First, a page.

Writing to Read

Time required: Short (15 minutes)

Grading: Not required

Disciplines: Appropriate for all

Why: Good readers bring questions to the text before and as they read; for them, reading is a process of uncovering answers. Students don’t always know how to do this. Making students aware of key concepts BEFORE they read will enhance comprehension.

How: Give students a key word or term from the reading assigned for the NEXT class, and ask them to define it. This works best if the term is technical, difficult, and/or unfamiliar.

  • Put the word or term on the screen, and give students 2-3 minutes to write a definition. Assure them that they will not be evaluated on the correctness of their definition.
  • Put the students in breakout rooms and have them share their definitions & pick the best one. (5 min.)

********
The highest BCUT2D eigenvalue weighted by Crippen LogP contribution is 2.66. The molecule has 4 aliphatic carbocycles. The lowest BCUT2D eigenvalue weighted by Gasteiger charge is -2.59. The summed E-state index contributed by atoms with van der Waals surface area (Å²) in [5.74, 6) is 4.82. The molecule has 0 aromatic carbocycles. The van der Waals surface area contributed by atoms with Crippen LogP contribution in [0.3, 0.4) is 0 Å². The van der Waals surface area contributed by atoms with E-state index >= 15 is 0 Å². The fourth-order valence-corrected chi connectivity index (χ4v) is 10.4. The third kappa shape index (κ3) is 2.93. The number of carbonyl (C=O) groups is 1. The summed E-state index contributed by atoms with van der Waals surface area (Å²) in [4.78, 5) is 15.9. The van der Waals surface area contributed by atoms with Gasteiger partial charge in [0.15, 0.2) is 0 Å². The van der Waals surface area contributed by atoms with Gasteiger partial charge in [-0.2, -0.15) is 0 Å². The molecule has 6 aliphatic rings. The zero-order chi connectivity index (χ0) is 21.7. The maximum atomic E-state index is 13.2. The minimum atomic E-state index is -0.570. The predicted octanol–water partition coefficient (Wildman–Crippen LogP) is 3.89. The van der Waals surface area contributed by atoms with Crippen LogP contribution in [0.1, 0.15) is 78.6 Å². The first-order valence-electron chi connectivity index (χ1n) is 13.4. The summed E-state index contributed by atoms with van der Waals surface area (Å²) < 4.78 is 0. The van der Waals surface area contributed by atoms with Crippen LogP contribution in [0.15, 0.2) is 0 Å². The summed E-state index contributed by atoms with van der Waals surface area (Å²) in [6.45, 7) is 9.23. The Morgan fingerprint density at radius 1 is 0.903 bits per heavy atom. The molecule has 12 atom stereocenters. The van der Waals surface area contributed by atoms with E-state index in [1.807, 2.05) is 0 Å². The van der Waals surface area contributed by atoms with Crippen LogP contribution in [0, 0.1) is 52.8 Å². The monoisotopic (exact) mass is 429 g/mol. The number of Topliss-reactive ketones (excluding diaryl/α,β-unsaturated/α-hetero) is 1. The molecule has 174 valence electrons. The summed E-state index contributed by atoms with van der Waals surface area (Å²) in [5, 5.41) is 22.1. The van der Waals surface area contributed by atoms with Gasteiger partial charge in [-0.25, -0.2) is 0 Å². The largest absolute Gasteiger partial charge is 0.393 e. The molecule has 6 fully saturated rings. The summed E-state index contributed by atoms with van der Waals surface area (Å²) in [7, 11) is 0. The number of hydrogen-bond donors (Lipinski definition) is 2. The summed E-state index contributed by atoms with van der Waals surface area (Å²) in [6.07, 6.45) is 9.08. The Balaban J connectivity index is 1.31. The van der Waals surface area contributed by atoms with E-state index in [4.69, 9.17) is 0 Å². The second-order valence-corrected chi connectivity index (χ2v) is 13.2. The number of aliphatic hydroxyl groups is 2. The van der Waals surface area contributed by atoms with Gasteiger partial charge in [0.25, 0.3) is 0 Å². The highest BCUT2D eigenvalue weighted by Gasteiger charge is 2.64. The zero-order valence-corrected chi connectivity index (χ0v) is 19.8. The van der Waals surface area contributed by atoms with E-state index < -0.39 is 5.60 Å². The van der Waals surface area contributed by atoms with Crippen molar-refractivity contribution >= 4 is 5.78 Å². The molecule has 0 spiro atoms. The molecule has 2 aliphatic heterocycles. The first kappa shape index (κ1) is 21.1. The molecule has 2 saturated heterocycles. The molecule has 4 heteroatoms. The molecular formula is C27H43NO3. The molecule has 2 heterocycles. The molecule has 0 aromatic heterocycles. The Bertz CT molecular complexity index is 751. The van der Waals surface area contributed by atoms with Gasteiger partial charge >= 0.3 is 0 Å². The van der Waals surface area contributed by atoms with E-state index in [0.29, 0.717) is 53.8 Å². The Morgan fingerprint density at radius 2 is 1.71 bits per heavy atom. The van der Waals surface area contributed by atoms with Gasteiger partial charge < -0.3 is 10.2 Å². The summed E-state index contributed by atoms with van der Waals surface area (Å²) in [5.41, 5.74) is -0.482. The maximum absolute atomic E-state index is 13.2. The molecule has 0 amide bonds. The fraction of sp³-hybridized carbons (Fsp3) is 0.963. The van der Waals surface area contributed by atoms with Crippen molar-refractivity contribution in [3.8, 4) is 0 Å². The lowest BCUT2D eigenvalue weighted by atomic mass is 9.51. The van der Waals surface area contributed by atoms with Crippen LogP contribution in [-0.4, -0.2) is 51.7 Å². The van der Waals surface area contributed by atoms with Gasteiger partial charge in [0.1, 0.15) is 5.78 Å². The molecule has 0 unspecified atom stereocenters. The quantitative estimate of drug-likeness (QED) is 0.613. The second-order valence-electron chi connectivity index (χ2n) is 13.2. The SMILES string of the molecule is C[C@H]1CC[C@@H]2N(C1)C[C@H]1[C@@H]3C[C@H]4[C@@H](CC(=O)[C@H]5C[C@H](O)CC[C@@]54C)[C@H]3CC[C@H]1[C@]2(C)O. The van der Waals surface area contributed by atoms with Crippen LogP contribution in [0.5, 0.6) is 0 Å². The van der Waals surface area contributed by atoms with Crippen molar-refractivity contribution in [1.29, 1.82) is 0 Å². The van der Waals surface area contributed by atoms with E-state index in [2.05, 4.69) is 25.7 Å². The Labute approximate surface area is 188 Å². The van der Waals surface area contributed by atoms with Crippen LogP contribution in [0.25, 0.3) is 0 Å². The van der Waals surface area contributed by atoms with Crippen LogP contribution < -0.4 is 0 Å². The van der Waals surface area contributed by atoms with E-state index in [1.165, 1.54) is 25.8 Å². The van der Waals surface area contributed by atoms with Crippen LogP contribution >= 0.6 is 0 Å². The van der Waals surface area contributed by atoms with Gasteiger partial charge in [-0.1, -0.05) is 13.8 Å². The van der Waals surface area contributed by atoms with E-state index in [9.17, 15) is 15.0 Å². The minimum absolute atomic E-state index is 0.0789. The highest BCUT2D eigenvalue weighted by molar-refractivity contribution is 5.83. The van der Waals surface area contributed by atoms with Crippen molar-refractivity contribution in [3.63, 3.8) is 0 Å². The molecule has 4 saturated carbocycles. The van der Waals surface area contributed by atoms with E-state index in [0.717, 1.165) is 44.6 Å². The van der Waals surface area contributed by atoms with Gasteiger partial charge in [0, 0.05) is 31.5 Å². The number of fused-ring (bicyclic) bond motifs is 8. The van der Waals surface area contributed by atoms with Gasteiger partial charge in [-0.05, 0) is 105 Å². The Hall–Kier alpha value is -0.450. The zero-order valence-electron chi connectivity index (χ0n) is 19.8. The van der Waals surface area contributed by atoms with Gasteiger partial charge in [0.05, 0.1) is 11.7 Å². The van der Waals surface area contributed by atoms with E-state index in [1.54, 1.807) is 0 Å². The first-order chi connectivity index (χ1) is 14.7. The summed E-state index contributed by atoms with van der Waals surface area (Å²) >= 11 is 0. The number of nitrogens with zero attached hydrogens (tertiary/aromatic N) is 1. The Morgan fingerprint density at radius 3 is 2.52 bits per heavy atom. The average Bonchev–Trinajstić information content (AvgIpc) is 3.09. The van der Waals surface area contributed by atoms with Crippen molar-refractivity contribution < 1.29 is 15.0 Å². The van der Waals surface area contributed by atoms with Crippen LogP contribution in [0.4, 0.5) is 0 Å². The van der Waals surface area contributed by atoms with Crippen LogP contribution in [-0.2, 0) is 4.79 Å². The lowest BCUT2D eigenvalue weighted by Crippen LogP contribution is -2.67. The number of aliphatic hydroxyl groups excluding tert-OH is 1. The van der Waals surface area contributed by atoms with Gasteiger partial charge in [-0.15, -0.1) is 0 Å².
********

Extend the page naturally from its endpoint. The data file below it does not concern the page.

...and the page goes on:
• Bring the groups back and have a representative from each group share the best definition from the group.
  • Give students the correct definition.

NOTE: If the term is really new and unfamiliar, it’s fun to have students come up with purposefully wrong definitions, and share the wackiest, weirdest ones.

Whether you ask for a real definition or a fake definition, the end result is the same: students will have heard the term and thought about it before they read, and before you lecture. This will automatically make them read more attentively (because they’ll have encountered the term and thought about it before), and it will increase their chances of remembering the term (because they have more context with which to associate it).